5. Automation is fine. No, it’s not. Seeing a clearly automated tweet on my feed, whether it’s from some site charting what game someone’s playing to an announcement by FourSquare that someone’s out of their house (nice job – burglars will be pleased to hear that) drives me up the wall. It’s one thing to have it link to a blog post, and sometimes that … on the end of an automated blog announcement can be intriguing, as I recently found out. But can the rest of it. It makes you sound generic and thoughtless.
That’s just five – I’m glad I didn’t title this list “five things I wish people would stop saying on Twitter”, as five thousand would not be a long-enough list.
We all wish that our businesses was talked about as much as the headline news or the next big election. The key to getting noticed, of course, is to increase publicity – to somehow wangle our brand into the eye of the public. One good way to achieve this is by becoming a popular and trending topic on Twitter. But how can we reach these heady heights?
Running a business often mean being tied to our desks. Our computers house our contacts, work documents and so much more. However, thanks to a wide variety of business apps for the smartphone, we can keep on top of our work, track business and easily contact employees, even if we’re on a mountain side in a snowstorm. Let’s explore the top 10 applications which help to keep us on top of our work load and track business when we’re away from our desk.
Even when you’re not at you’re desk, Pages makes it easy to keep on top of your work load. This portable word processor has been specially designed for the iPad, iPhone and iPod touch. The clever application allows you to create spread sheets, annotate PDFs and create word documents, as well as letting you access important files on your corporate network. If you have an iPhone 4s, you don’t even need to type, thanks to the dictation software. Pages costs just £6.99 and is available from the iTunes store. Viisit http://tinyurl.com/43dg2rd
2.WebEx for iPad
This handy iPad application keeps you connected with your business even when you are away from your desk, by allowing you to access documents on your work PC or Mac. You can even keep a track of your colleagues by setting up online meetings via VoIP. WebEx is a free application which is available for download from the iTunes store. Visit http://tinyurl.com/7sj9lm6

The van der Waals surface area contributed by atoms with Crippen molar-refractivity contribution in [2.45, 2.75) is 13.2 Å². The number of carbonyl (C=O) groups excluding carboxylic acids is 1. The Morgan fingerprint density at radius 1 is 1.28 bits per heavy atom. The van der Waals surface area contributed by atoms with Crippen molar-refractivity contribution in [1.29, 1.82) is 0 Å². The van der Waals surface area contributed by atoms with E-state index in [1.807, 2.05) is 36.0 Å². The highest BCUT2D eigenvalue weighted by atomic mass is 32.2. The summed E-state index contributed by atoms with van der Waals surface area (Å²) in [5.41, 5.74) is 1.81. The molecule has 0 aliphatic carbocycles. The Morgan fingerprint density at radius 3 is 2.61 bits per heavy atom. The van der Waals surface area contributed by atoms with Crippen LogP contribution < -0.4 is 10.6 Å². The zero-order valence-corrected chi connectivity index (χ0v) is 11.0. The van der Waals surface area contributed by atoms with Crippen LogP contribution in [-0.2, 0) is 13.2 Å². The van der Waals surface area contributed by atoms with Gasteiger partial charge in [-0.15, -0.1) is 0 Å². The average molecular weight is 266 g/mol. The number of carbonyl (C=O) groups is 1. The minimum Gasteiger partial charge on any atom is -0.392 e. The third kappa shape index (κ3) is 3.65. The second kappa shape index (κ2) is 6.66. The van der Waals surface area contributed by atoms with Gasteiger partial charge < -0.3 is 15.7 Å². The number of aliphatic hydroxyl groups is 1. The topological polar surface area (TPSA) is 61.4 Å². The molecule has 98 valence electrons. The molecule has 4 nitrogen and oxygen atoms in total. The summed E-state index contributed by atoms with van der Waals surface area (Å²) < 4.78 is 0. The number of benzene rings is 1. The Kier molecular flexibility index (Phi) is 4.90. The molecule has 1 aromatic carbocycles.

Do you ever have moments when you think of a brilliant idea but there is no one to pitch it to because you are not in the office? Popplet is a platform for all your inventive and creative ideas, no matter where you are. The app lets you to fill various sized boxes with text, sketches, notes and photos, in any order you desire. This makes it easier to remember the next day, allowing you to pitch your idea without forgetting anything. Popplet costs £2.99 and can be downloaded from the iTunes store at http://tinyurl.com/72v3f7f
4. E*TRADE Mobile Pro
If you run a trading business, this app keeps you on top of the ever-changing figures in the market. Its integrated live stream informs you of real-time stock updates, news and quotes. You can watch the prices rise and fall, as well as keeping an eye on your online watch-lists. It is free to download from http://tinyurl.com/7aozpp3
5. Employee Tracker
What better way to keep on top of all your employees when you are out of the office, than to connect to your very own employee behaviour database. This application stores information about your team, such as days they were late to work, to how they have been using the internet. Simply add their name to your employee list and add their behaviour habits when necessary. You can also add positive comments about your team, such as the date they were awarded employee of the month, or if they stayed extra hours. It costs just £3.99 to download and is available from the iTunes store. Visit http://tinyurl.com/7ckaudk